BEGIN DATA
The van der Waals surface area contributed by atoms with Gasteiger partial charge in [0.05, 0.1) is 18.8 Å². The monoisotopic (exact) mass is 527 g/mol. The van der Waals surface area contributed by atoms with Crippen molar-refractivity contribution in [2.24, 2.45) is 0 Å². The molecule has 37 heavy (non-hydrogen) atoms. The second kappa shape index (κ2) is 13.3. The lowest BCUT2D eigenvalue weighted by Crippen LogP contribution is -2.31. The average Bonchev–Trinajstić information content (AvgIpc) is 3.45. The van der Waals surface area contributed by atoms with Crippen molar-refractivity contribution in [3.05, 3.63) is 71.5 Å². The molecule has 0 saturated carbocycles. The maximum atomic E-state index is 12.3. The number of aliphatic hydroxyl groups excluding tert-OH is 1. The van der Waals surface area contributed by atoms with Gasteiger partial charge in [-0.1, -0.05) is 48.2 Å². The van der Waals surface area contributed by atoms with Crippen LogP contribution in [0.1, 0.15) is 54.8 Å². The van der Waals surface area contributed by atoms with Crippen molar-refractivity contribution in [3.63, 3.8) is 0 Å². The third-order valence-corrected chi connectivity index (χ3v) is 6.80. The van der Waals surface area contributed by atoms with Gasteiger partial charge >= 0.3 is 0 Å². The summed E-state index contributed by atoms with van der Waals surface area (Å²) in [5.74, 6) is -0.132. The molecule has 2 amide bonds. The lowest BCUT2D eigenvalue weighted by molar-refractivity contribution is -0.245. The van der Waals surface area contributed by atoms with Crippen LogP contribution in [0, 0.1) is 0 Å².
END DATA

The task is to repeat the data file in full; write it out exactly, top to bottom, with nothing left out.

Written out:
The van der Waals surface area contributed by atoms with Gasteiger partial charge in [0.05, 0.1) is 18.8 Å². The monoisotopic (exact) mass is 527 g/mol. The van der Waals surface area contributed by atoms with Crippen molar-refractivity contribution in [2.24, 2.45) is 0 Å². The molecule has 37 heavy (non-hydrogen) atoms. The second kappa shape index (κ2) is 13.3. The lowest BCUT2D eigenvalue weighted by Crippen LogP contribution is -2.31. The average Bonchev–Trinajstić information content (AvgIpc) is 3.45. The van der Waals surface area contributed by atoms with Crippen molar-refractivity contribution in [3.05, 3.63) is 71.5 Å². The molecule has 0 saturated carbocycles. The maximum atomic E-state index is 12.3. The number of aliphatic hydroxyl groups excluding tert-OH is 1. The van der Waals surface area contributed by atoms with Gasteiger partial charge in [-0.1, -0.05) is 48.2 Å². The van der Waals surface area contributed by atoms with Crippen LogP contribution in [0.1, 0.15) is 54.8 Å². The van der Waals surface area contributed by atoms with Crippen molar-refractivity contribution in [3.63, 3.8) is 0 Å². The third-order valence-corrected chi connectivity index (χ3v) is 6.80. The van der Waals surface area contributed by atoms with Gasteiger partial charge >= 0.3 is 0 Å². The summed E-state index contributed by atoms with van der Waals surface area (Å²) in [5.74, 6) is -0.132. The molecule has 2 amide bonds. The lowest BCUT2D eigenvalue weighted by molar-refractivity contribution is -0.245. The van der Waals surface area contributed by atoms with Crippen LogP contribution in [0, 0.1) is 0 Å².